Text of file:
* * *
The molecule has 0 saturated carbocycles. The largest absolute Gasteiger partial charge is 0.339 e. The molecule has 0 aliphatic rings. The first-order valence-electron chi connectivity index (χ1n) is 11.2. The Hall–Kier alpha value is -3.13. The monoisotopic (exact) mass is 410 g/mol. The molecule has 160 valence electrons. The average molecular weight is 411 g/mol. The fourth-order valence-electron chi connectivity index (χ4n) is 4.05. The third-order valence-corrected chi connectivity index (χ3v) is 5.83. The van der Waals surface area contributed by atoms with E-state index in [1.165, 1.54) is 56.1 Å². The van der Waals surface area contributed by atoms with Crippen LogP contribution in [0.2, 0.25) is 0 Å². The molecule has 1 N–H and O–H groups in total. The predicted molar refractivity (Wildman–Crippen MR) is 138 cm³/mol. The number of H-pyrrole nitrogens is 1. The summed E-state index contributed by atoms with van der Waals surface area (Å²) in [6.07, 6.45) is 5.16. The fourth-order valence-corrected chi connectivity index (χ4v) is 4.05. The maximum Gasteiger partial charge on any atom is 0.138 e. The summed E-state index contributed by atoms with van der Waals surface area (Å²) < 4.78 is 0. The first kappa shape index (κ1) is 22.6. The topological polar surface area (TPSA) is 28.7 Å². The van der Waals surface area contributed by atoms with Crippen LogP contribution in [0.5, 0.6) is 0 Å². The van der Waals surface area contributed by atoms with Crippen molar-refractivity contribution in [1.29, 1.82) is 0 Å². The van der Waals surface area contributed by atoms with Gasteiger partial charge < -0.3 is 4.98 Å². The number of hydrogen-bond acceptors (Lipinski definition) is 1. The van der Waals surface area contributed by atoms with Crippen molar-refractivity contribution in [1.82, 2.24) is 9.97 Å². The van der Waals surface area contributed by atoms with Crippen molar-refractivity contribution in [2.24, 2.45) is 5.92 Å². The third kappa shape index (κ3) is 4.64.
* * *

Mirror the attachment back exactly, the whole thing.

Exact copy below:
The molecule has 0 saturated carbocycles. The largest absolute Gasteiger partial charge is 0.339 e. The molecule has 0 aliphatic rings. The first-order valence-electron chi connectivity index (χ1n) is 11.2. The Hall–Kier alpha value is -3.13. The monoisotopic (exact) mass is 410 g/mol. The molecule has 160 valence electrons. The average molecular weight is 411 g/mol. The fourth-order valence-electron chi connectivity index (χ4n) is 4.05. The third-order valence-corrected chi connectivity index (χ3v) is 5.83. The van der Waals surface area contributed by atoms with E-state index in [1.165, 1.54) is 56.1 Å². The van der Waals surface area contributed by atoms with Crippen LogP contribution in [0.2, 0.25) is 0 Å². The molecule has 1 N–H and O–H groups in total. The predicted molar refractivity (Wildman–Crippen MR) is 138 cm³/mol. The number of H-pyrrole nitrogens is 1. The summed E-state index contributed by atoms with van der Waals surface area (Å²) in [6.07, 6.45) is 5.16. The fourth-order valence-corrected chi connectivity index (χ4v) is 4.05. The maximum Gasteiger partial charge on any atom is 0.138 e. The summed E-state index contributed by atoms with van der Waals surface area (Å²) < 4.78 is 0. The first kappa shape index (κ1) is 22.6. The topological polar surface area (TPSA) is 28.7 Å². The van der Waals surface area contributed by atoms with Crippen LogP contribution in [0.5, 0.6) is 0 Å². The van der Waals surface area contributed by atoms with Crippen molar-refractivity contribution in [1.29, 1.82) is 0 Å². The van der Waals surface area contributed by atoms with Gasteiger partial charge < -0.3 is 4.98 Å². The number of hydrogen-bond acceptors (Lipinski definition) is 1. The van der Waals surface area contributed by atoms with Crippen molar-refractivity contribution in [1.82, 2.24) is 9.97 Å². The van der Waals surface area contributed by atoms with Crippen molar-refractivity contribution in [2.24, 2.45) is 5.92 Å². The third kappa shape index (κ3) is 4.64.